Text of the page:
Seeds of Peace has had a significant impact on the way that I lead my life, understand others and listen to different views. Through Seeds of Peace I was able to meet with people from different conflict areas as well as the conflict at home in Kosovo. I feel empowered having had the chance to learn, present my views and be listened to. While in some parts of the world, peace is far from our reach, our personal relationships provide an excellent foundation.
How have you impacted your community?
Having such a meaningful reconciliation experience with Seeds of Peace impacted my plans for educational and professional attainment. It is at Seeds of Peace that I decided I wanted to be among those who make change happen.
I went on to study International Studies at Graceland University and returned to Kosovo to serve in the government. It was a true privilege to be serving in the Kosovo institutions when we declared independence from Serbia. At the time, I worked as Chief of Cabinet to the Deputy Prime Minister, who also served as Minister for Local Government. The government was engaged in a major decentralization project to accommodate the needs and concerns of Kosovo’s ethnic communities in an Albanian majority state.
In a society in post-communism and post-war transition, ethnic reconciliation—while welcome—proved difficult and lengthy. Having gone through Seeds of Peace co-existence sessions and having built personal relationships, I believed reconciliation was possible.
Three years later, in 2010, I wrote my thesis on political and institutional integration of Serbs in Kosovo. I went to Serbian localities and spoke to the community members about integration. The life lived at the Seeds of Peace Camp had come to Kosovo. While reconciliation was not complete, most people showed signs of respect for other communities.
As an Ambassador of Kosovo, I proudly represent one of the newest countries in the world. I worked to build and keep relationships with representatives of countries in Latin America. I engaged in negotiations with other countries to gain recognition of Kosovo’s independence and sign treaties and in this way contributed to the strengthening of Kosovo’s international standing. Working as a regional diplomat meant I had to work with different countries, peoples, and cultures on a daily basis. My unique job required a high level of mindfulness of other views all while representing and defending my country’s interests.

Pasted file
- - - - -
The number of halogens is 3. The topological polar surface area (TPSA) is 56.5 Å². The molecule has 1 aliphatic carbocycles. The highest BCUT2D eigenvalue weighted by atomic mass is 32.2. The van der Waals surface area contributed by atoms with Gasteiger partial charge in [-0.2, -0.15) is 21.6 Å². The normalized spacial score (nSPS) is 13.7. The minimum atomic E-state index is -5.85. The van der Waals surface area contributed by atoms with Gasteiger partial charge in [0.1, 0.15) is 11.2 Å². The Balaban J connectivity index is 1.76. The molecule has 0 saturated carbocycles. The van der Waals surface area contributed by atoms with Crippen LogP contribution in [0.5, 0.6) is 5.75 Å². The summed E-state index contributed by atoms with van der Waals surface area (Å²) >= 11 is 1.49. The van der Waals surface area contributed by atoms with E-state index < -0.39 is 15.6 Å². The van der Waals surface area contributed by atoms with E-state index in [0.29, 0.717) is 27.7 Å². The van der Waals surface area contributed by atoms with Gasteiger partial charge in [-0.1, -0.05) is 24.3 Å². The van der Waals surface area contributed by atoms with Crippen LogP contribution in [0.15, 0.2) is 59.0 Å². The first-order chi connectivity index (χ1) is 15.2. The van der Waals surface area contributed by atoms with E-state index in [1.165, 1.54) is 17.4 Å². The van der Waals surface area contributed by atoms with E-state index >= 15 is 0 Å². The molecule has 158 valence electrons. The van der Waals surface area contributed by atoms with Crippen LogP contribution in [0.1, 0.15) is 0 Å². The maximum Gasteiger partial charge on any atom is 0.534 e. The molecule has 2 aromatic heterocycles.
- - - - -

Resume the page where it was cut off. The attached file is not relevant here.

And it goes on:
Having been part of Seeds of Peace at early age, I believe I was uniquely positioned to succeed and build ties of friendship and cooperation that last forever.
• MA in Public Policy, John F. Kennedy School of Government, Harvard University, 2010
• BA, Graceland University, 2006
• Ambassador of Kosovo to Panama, Costa Rica, Honduras, El Salvador, Belize, Saint Kitts and Nevis, Saint Lucia, and Guyana
“In a society in post-communism and post-war transition, ethnic reconciliation—while welcome—proved difficult and lengthy. Having gone through Seeds of Peace and having built personal relationships, I believed reconciliation was possible ... I went to Serbian localities and spoke to the community members about integration. The life lived at the Seeds of Peace Camp had come to Kosovo.”